Well, this is it: the last part (you can read Part 1 here & Part 2 here). I am sure this part is going to some piss people off because I left out several matches that many people believe are classics. The WrestleMania 20 triple threat match is one that comes many people’s mind as a top-tier match. For me, however, something about it just does not shout “epic.” It came off as a by-the-book WWE-style triple threat, in which one wrestler is out of the ring for an extensive period of time. It is akin to watching a bunch of singles matches. Another match that comes to mind is Kurt Angle vs. Shawn Michaels. I really liked this, but it didn’t make the list because of Angle’s no-selling and the amount of many finishers they kicked out of. It became overkill. Lastly, the Angle vs. Chris Benoit missed the cut as well. It is an outstanding match, but I just do not think it is an all-time classic.
At any rate, here we go…
9. Royal Rumble 1992: Royal Rumble —
Pat Patterson was a mastermind at booking two things: finishes and Rumbles, and this match was a definitive illustration of that. Flair was booked to steal the show, and he did just that and then some. Every Tom, Dick and Harry tried to eliminate him, but he was able to overcome the odds. And, unlike Rumble matches nowadays, this had boatloads of star power, and it very much uncertain who was going to win. There were particular mini-stories that went on during the Rumble, which made things more captivating. It also helped the Rumble avoid some of the tiresome “let’s just do stuff until the bigger stars enter” routine that often plagues the match. This had prodigious elimination teases, too, particularly with the bigger stars. There were many occurrences when I believed someone was going to eliminate Flair, but he ended up finding a way to stay in the ring. The greatest booked and performed Rumble ever.
8. Royal Rumble 2000, Street Fight for the WWF Title: Cactus Jack vs. Triple H —
This was one of the best WWE feuds ever. Foley was frustrated of being constantly beat up by Triple H, so he brought back the most evil, sadistic and remorseless persona he had back: Cactus Jack. This was one of the greatest structured hardcore brawls ever. They did not do high spots to receive a cheap pop from the crowd. Every spot they did fit squarely in the context of the story they were trying to tell. Everything that they did had purpose. This was also a star-making performance from Triple H, as the fans started to take him more seriously after this. And even though he played a douchebag character, Triple H’s toughness shone, and the fans respected him for it. Mick Foley ended up making Triple H a star, and Hunter ended up making Foley more sympathetic. Talk about elevating each other to a higher level.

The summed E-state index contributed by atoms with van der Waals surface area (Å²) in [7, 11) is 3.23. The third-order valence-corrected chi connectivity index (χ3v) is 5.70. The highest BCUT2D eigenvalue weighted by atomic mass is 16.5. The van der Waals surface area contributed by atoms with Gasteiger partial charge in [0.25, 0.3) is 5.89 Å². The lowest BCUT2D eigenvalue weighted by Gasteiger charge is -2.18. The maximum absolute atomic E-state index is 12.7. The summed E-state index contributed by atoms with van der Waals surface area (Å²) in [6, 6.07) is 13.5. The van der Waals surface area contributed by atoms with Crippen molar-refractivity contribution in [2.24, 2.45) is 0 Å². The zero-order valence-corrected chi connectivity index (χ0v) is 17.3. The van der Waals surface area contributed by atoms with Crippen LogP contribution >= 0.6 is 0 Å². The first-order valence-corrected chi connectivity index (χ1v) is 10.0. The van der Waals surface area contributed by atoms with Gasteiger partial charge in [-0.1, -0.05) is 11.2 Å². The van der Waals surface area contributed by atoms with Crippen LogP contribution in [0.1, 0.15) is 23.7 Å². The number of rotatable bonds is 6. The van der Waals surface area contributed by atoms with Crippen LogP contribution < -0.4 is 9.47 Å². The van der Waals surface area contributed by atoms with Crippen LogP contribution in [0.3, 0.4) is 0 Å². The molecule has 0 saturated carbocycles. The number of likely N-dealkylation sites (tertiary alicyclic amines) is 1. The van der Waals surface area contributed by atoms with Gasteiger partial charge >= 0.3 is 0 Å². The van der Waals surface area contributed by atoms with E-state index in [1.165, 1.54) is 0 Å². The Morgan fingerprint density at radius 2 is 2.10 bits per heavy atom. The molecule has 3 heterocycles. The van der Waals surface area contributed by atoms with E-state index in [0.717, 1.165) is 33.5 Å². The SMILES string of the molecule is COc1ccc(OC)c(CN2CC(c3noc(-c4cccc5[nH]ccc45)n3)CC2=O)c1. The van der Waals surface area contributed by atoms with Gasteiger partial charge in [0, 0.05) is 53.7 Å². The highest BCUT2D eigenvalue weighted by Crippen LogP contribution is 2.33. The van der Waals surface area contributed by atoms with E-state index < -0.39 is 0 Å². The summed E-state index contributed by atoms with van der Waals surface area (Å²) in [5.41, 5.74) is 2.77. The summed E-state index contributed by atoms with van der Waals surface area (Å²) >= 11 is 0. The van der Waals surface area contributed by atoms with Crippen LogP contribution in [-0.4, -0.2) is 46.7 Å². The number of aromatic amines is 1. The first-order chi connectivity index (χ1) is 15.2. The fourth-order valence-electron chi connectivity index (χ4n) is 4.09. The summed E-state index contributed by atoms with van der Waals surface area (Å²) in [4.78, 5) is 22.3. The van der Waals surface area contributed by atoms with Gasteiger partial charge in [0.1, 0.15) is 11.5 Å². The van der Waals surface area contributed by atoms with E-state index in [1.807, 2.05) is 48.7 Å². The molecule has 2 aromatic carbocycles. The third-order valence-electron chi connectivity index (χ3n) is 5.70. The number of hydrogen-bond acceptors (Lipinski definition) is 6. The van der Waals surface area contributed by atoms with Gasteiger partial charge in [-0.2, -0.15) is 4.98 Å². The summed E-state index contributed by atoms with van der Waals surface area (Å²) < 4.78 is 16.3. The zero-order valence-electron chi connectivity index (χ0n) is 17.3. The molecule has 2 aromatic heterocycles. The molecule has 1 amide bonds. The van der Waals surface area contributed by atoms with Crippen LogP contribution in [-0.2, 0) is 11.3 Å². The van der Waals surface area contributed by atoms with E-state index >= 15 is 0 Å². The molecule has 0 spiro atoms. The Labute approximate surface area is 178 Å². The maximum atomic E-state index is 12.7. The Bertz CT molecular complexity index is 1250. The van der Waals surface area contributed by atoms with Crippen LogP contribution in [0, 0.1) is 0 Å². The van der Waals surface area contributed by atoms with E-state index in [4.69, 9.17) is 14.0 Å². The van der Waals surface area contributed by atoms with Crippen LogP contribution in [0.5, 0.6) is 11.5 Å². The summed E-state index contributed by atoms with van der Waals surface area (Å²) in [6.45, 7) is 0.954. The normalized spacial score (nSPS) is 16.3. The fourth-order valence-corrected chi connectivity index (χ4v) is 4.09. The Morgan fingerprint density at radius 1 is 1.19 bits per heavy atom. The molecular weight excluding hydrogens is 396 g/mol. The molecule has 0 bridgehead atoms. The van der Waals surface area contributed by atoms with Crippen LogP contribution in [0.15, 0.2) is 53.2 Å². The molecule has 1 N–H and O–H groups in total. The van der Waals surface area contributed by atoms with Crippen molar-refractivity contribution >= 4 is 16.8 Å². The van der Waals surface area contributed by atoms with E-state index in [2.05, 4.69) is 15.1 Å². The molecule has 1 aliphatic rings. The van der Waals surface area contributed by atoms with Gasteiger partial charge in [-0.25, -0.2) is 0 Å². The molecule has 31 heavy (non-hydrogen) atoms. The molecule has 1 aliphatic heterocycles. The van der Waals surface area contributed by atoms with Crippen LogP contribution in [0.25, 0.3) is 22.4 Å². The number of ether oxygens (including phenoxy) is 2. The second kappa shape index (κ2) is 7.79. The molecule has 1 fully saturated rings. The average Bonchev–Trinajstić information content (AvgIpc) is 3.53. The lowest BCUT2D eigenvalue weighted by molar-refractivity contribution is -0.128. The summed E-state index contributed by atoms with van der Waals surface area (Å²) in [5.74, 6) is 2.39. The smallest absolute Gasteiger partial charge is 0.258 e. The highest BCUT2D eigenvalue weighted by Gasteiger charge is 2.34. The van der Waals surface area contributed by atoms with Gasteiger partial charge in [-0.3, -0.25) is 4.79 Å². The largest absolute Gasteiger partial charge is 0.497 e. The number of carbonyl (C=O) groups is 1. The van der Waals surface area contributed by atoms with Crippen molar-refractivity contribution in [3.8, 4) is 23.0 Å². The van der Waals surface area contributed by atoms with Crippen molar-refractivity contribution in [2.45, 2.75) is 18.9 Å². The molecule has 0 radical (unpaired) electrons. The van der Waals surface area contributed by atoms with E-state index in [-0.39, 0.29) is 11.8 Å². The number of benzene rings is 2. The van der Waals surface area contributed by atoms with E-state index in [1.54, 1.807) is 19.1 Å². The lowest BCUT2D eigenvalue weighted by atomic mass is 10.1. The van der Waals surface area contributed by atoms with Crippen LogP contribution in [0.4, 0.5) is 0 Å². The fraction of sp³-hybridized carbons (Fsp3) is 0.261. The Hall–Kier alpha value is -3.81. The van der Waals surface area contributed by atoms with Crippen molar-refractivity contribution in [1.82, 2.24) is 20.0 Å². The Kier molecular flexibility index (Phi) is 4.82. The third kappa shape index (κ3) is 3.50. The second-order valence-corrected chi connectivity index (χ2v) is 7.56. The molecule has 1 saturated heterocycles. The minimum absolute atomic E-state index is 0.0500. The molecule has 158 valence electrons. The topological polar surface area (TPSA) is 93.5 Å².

7. WrestleMania X-Seven, WWF Championship: Stone Cold Steve Austin vs. The Rock —
When I evaluate a wrestling match, I take everything into consideration, including the way the booking team built up to the match. With that in mind, the Rock and Austin’s angle was one of the most dynamic stories ever told in professional wrestling. Granted, Austin’s heel turn did not work out in the long run, but what happened in the aftermath doesn’t change a thing about how outstanding the rising action leading up to their encounter was. After being hit by a car, Stone Cold was just not the same ass-kicker that he had been before the accident. This was clearly communicated when failed to put Triple H away once and for all in a loss at No Way Out.
Austin’s heel turn came as a total shock to many, but in retrospect, the WWF writing staff brilliantly left a trail of breadcrumbs for anybody who had paid close attention. In a sound byte that was replayed over and over in promos leading up to the match, Austin told the champ “I need to beat you, Rock. I need it more than anything.” What seemed like traditional fare for a pre-match build took on new meaning after the match. Austin knew he lacked the killer instinct he once had, but he desperately wanted to become champion, so he sold his soul to the devil himself… Mr. McMahon. The match itself was amazingly energetic, and it had 60,000 fans in attendance all screaming at the top of their lungs as the two biggest megastars of the 90s slugged it out and pulled out all the stops to be crowned champion. This match had as much of a “big fight” atmosphere as you’ll find anywhere. After adding up all the intangibles, this match deserves to be ranked as one of the all-time greats.